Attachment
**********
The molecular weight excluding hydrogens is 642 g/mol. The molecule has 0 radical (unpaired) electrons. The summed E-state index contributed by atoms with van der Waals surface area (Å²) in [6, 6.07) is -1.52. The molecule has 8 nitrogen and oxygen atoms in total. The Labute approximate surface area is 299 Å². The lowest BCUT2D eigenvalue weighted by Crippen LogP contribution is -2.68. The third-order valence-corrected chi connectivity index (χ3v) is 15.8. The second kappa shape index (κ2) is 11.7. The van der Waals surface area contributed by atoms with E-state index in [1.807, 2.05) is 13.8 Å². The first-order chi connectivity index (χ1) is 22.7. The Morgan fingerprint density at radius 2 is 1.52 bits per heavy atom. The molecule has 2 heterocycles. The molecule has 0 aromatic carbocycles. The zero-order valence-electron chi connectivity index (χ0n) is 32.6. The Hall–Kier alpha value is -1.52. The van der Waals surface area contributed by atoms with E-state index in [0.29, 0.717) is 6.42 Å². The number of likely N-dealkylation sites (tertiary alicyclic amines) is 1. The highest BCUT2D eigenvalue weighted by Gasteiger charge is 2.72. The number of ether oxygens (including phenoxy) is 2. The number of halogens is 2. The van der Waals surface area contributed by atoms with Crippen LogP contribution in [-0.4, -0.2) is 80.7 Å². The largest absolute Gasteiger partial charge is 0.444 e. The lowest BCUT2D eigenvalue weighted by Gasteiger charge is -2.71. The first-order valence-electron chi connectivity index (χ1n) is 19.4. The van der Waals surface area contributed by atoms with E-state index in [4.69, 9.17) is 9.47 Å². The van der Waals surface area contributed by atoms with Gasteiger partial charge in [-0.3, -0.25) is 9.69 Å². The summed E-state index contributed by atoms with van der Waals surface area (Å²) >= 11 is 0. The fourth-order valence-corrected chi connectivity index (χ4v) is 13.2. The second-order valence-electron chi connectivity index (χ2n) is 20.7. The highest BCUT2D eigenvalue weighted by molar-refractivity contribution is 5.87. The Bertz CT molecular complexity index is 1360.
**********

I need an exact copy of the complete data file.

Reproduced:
The molecular weight excluding hydrogens is 642 g/mol. The molecule has 0 radical (unpaired) electrons. The summed E-state index contributed by atoms with van der Waals surface area (Å²) in [6, 6.07) is -1.52. The molecule has 8 nitrogen and oxygen atoms in total. The Labute approximate surface area is 299 Å². The lowest BCUT2D eigenvalue weighted by Crippen LogP contribution is -2.68. The third-order valence-corrected chi connectivity index (χ3v) is 15.8. The second kappa shape index (κ2) is 11.7. The van der Waals surface area contributed by atoms with E-state index in [1.807, 2.05) is 13.8 Å². The first-order chi connectivity index (χ1) is 22.7. The Morgan fingerprint density at radius 2 is 1.52 bits per heavy atom. The molecule has 2 heterocycles. The molecule has 0 aromatic carbocycles. The zero-order valence-electron chi connectivity index (χ0n) is 32.6. The Hall–Kier alpha value is -1.52. The van der Waals surface area contributed by atoms with E-state index in [0.29, 0.717) is 6.42 Å². The number of likely N-dealkylation sites (tertiary alicyclic amines) is 1. The highest BCUT2D eigenvalue weighted by Gasteiger charge is 2.72. The number of ether oxygens (including phenoxy) is 2. The number of halogens is 2. The van der Waals surface area contributed by atoms with Crippen LogP contribution in [-0.4, -0.2) is 80.7 Å². The largest absolute Gasteiger partial charge is 0.444 e. The lowest BCUT2D eigenvalue weighted by Gasteiger charge is -2.71. The first-order valence-electron chi connectivity index (χ1n) is 19.4. The van der Waals surface area contributed by atoms with E-state index in [4.69, 9.17) is 9.47 Å². The van der Waals surface area contributed by atoms with Gasteiger partial charge in [-0.3, -0.25) is 9.69 Å². The summed E-state index contributed by atoms with van der Waals surface area (Å²) >= 11 is 0. The fourth-order valence-corrected chi connectivity index (χ4v) is 13.2. The second-order valence-electron chi connectivity index (χ2n) is 20.7. The highest BCUT2D eigenvalue weighted by molar-refractivity contribution is 5.87. The Bertz CT molecular complexity index is 1360.